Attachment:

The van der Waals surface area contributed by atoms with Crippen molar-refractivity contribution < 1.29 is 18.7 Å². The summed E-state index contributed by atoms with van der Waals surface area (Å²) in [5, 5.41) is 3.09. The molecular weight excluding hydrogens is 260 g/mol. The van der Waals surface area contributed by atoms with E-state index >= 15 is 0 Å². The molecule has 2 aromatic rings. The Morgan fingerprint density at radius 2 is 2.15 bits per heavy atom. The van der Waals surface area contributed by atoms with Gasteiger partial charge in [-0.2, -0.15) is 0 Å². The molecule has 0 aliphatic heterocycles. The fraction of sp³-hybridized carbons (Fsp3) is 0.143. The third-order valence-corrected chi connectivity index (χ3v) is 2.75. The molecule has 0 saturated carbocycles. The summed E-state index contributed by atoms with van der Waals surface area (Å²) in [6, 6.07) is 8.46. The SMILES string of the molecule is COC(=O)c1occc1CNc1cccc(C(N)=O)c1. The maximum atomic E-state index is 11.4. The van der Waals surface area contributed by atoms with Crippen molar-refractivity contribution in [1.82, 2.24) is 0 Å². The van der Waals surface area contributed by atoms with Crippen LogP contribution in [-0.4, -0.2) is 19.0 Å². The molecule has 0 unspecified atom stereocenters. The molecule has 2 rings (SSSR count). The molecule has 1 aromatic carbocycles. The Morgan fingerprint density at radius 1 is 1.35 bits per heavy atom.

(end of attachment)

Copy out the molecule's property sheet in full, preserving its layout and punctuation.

The van der Waals surface area contributed by atoms with Crippen molar-refractivity contribution < 1.29 is 18.7 Å². The summed E-state index contributed by atoms with van der Waals surface area (Å²) in [5, 5.41) is 3.09. The molecular weight excluding hydrogens is 260 g/mol. The van der Waals surface area contributed by atoms with E-state index >= 15 is 0 Å². The molecule has 2 aromatic rings. The Morgan fingerprint density at radius 2 is 2.15 bits per heavy atom. The van der Waals surface area contributed by atoms with Gasteiger partial charge in [-0.2, -0.15) is 0 Å². The molecule has 0 aliphatic heterocycles. The fraction of sp³-hybridized carbons (Fsp3) is 0.143. The third-order valence-corrected chi connectivity index (χ3v) is 2.75. The molecule has 0 saturated carbocycles. The summed E-state index contributed by atoms with van der Waals surface area (Å²) in [6, 6.07) is 8.46. The SMILES string of the molecule is COC(=O)c1occc1CNc1cccc(C(N)=O)c1. The maximum atomic E-state index is 11.4. The van der Waals surface area contributed by atoms with Crippen molar-refractivity contribution in [1.82, 2.24) is 0 Å². The van der Waals surface area contributed by atoms with Crippen LogP contribution in [-0.4, -0.2) is 19.0 Å². The molecule has 0 unspecified atom stereocenters. The molecule has 2 rings (SSSR count). The molecule has 1 aromatic carbocycles. The Morgan fingerprint density at radius 1 is 1.35 bits per heavy atom.